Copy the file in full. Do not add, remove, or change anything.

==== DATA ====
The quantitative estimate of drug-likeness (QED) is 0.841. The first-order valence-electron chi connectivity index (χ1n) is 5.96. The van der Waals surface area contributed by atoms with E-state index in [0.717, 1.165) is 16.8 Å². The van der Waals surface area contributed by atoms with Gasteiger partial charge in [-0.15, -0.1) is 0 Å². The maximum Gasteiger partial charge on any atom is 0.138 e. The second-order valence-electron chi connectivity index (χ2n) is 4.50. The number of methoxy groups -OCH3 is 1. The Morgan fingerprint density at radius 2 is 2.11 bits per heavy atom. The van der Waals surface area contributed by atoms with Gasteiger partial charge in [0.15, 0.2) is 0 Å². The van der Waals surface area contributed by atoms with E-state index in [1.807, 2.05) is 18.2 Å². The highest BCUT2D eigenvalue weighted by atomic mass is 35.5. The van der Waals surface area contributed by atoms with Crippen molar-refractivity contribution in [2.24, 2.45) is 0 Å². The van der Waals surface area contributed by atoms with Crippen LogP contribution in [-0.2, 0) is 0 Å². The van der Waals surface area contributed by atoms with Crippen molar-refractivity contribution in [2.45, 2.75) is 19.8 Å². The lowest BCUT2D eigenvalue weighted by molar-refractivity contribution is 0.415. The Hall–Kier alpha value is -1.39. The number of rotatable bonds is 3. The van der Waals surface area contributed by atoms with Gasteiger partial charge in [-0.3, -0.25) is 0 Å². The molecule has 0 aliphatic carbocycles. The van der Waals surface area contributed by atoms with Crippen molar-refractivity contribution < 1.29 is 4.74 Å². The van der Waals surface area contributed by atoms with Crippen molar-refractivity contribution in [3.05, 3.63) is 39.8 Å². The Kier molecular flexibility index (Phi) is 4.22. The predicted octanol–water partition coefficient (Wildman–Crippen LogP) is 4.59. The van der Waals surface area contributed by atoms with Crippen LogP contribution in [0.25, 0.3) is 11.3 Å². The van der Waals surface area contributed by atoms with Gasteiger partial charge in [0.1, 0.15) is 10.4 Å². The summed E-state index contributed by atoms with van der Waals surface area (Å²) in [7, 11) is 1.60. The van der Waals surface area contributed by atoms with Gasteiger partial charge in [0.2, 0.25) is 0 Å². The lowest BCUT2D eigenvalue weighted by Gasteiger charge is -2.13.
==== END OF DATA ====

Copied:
The quantitative estimate of drug-likeness (QED) is 0.841. The first-order valence-electron chi connectivity index (χ1n) is 5.96. The van der Waals surface area contributed by atoms with E-state index in [0.717, 1.165) is 16.8 Å². The van der Waals surface area contributed by atoms with Gasteiger partial charge in [-0.15, -0.1) is 0 Å². The maximum Gasteiger partial charge on any atom is 0.138 e. The second-order valence-electron chi connectivity index (χ2n) is 4.50. The number of methoxy groups -OCH3 is 1. The Morgan fingerprint density at radius 2 is 2.11 bits per heavy atom. The van der Waals surface area contributed by atoms with Gasteiger partial charge in [0.15, 0.2) is 0 Å². The van der Waals surface area contributed by atoms with E-state index in [1.807, 2.05) is 18.2 Å². The highest BCUT2D eigenvalue weighted by atomic mass is 35.5. The van der Waals surface area contributed by atoms with Crippen molar-refractivity contribution in [2.24, 2.45) is 0 Å². The van der Waals surface area contributed by atoms with Crippen LogP contribution in [-0.2, 0) is 0 Å². The van der Waals surface area contributed by atoms with Crippen molar-refractivity contribution in [2.45, 2.75) is 19.8 Å². The lowest BCUT2D eigenvalue weighted by molar-refractivity contribution is 0.415. The Hall–Kier alpha value is -1.39. The number of rotatable bonds is 3. The van der Waals surface area contributed by atoms with Gasteiger partial charge in [-0.3, -0.25) is 0 Å². The molecule has 0 aliphatic carbocycles. The van der Waals surface area contributed by atoms with Crippen molar-refractivity contribution < 1.29 is 4.74 Å². The van der Waals surface area contributed by atoms with Crippen molar-refractivity contribution in [3.05, 3.63) is 39.8 Å². The Kier molecular flexibility index (Phi) is 4.22. The predicted octanol–water partition coefficient (Wildman–Crippen LogP) is 4.59. The van der Waals surface area contributed by atoms with Crippen LogP contribution in [0.25, 0.3) is 11.3 Å². The van der Waals surface area contributed by atoms with Gasteiger partial charge in [0.1, 0.15) is 10.4 Å². The summed E-state index contributed by atoms with van der Waals surface area (Å²) in [7, 11) is 1.60. The van der Waals surface area contributed by atoms with Gasteiger partial charge in [0.2, 0.25) is 0 Å². The lowest BCUT2D eigenvalue weighted by Gasteiger charge is -2.13.